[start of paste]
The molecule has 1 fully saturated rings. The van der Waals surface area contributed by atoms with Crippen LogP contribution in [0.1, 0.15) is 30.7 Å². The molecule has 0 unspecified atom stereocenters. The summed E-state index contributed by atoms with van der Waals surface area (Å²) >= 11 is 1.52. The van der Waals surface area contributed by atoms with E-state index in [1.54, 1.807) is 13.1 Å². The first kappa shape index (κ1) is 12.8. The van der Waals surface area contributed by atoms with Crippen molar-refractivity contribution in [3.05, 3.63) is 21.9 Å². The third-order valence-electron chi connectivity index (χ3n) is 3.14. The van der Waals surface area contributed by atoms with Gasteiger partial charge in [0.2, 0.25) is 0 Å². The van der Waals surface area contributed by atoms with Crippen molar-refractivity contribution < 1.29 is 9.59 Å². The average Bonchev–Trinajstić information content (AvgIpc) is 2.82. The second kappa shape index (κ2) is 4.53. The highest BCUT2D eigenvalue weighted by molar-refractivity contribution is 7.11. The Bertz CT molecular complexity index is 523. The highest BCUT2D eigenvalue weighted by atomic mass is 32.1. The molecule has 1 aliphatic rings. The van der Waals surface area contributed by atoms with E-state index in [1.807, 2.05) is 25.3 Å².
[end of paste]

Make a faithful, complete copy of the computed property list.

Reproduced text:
The molecule has 1 fully saturated rings. The van der Waals surface area contributed by atoms with Crippen LogP contribution in [0.1, 0.15) is 30.7 Å². The molecule has 0 unspecified atom stereocenters. The summed E-state index contributed by atoms with van der Waals surface area (Å²) >= 11 is 1.52. The van der Waals surface area contributed by atoms with E-state index in [1.54, 1.807) is 13.1 Å². The first kappa shape index (κ1) is 12.8. The van der Waals surface area contributed by atoms with Crippen molar-refractivity contribution in [3.05, 3.63) is 21.9 Å². The third-order valence-electron chi connectivity index (χ3n) is 3.14. The van der Waals surface area contributed by atoms with Gasteiger partial charge in [0.2, 0.25) is 0 Å². The van der Waals surface area contributed by atoms with Crippen molar-refractivity contribution < 1.29 is 9.59 Å². The average Bonchev–Trinajstić information content (AvgIpc) is 2.82. The second kappa shape index (κ2) is 4.53. The highest BCUT2D eigenvalue weighted by molar-refractivity contribution is 7.11. The Bertz CT molecular complexity index is 523. The highest BCUT2D eigenvalue weighted by atomic mass is 32.1. The molecule has 1 aliphatic rings. The van der Waals surface area contributed by atoms with E-state index in [1.807, 2.05) is 25.3 Å².